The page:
Devastated: Full extent of Wolverhampton City Council cuts realised
The shocking extent of Wolverhampton's council crisis was being realised today – as more devastating cuts in public services were revealed.
Two thousand jobs – one third of the workforce – will be axed, council tax bills will rise and hours will be cut as Wolverhampton City Council attempts to ensure its future by saving £123million.
It is now claimed that vital services for elderly people, children and people with learning disabilities could be privatised in a desperate bid to save even more cash.
- Darkest day for Wolverhampton City Council
Around 500 council staff will move into the private sector under the proposals, union bosses allege.
Council chiefs have defiantly refused to resign, with opposition Tory councillors renewing calls for heads to roll.
And the former Archbishop of Canterbury – Dr Rowan Williams – has had his say on the overwhelming job cuts, saying his 'heart went out' to those who would lose their jobs.
Union chiefs discussed the council's savings proposals at a meeting in the city last night, saying they were devastated and labelling the 2,000 job losses as 'shocking'.
Members said people were being forced into poverty and could not rule out industrial action being taken.
Yesterday's crippling cuts – announced by chief executive Simon Warren who summoned staff to the Civic Hall – were far deeper than originally proposed.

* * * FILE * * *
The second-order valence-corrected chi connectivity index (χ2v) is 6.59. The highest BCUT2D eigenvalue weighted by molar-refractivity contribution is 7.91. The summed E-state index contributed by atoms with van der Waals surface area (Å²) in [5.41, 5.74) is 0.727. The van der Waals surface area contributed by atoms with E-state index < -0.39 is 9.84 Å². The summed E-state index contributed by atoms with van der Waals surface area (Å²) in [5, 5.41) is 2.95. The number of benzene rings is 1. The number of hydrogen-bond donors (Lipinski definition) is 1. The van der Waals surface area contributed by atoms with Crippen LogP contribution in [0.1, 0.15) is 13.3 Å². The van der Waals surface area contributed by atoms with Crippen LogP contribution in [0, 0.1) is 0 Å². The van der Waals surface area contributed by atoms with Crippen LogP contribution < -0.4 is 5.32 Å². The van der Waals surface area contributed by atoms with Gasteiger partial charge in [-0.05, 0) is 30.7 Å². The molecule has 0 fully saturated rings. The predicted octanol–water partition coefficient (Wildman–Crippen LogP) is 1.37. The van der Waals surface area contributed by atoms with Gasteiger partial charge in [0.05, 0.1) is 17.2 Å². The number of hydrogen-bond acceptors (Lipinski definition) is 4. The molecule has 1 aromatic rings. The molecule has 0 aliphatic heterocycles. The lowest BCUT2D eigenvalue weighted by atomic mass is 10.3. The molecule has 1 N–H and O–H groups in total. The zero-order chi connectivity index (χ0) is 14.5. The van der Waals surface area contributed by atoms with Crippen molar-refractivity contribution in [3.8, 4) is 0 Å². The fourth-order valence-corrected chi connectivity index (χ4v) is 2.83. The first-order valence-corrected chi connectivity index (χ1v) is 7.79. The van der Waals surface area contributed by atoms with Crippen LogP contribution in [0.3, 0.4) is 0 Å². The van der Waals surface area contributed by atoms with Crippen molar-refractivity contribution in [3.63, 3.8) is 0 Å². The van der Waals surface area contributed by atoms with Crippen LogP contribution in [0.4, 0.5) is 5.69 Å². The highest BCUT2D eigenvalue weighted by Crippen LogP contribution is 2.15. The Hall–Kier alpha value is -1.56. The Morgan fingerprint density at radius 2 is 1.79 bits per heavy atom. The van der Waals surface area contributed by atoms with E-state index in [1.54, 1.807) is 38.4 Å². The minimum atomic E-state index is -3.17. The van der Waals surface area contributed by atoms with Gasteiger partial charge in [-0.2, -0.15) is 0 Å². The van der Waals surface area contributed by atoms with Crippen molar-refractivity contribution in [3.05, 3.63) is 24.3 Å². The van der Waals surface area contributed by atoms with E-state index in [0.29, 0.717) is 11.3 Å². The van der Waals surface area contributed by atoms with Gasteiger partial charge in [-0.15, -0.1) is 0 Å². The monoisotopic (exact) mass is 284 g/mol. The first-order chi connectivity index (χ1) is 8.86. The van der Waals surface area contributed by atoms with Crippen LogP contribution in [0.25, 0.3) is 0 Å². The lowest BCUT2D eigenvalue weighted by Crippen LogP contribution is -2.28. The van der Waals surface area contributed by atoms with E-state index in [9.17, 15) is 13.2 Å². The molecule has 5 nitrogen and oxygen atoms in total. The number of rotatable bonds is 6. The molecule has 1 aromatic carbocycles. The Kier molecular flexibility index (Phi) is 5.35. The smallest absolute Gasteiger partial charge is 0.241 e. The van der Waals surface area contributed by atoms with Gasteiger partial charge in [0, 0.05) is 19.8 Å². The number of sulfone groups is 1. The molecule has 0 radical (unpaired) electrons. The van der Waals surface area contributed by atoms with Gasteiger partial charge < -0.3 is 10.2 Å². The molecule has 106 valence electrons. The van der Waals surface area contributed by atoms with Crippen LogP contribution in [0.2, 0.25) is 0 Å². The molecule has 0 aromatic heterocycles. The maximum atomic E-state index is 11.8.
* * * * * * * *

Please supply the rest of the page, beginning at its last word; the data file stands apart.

The figure then shot up to £123m with the warning that 1,400 jobs would be axed as the council discovered the full extent of cuts in its central government grants.
The job losses today stand at a predicted 2,000.
Last month chiefs issued a stark warning that without further cuts the authority would go insolvent in a year and would not even be able to empty the bins or care for the elderly.
Now they have announced plans to install cameras to enforce bus lanes, with fines being used to boost council coffers, while businesses will be forced to pay if they want graffiti removed. A reduction in the budget for outdoor events could see much-loved events like Wolvestock placed under threat, while the city's Grand Theatre budget has been cut.
The number of councillors may also decrease, while staff have been told that annual pay rises are to be frozen.
Their full-time contracts will be reduced from 37 hours a week to 35 and there will be no sick pay for staff for their first day off.
Council tax will also rise by just under two per cent – the first increase since 2009.
Leader Roger Lawrence - who along with finance chief Andrew Johnson and chief executive Mr Warren has been placed under serious pressure to resign by Tory councillors - said he did not want to bring in the changes but that there was no other choice.
And he rejected calls to resign.
Councillor Lawrence said: "I'm not entirely sure which part of the £147m that we have had taken away from us could be considered the fault of the chief executive.
"The Conservatives have signed petitions against the cuts we are having to make.
"But they haven't sent a single letter to the Government asking for a change to the cuts.
"They should be sticking up for Wolverhampton."
The council says it has been forced to make sweeping cuts as it has lost £147 million worth of central government funding.
Plans have also been confirmed to increase the price of school meals by 8p, although schools will decide whether or not to pass that cost on to parents.
The council recommends they charge £2.10 in most schools or £2 in nurseries. And neighbourhood wardens patrolling the streets will be reduced from 30 to 18. Libraries will also have their opening hours dramatically reduced.
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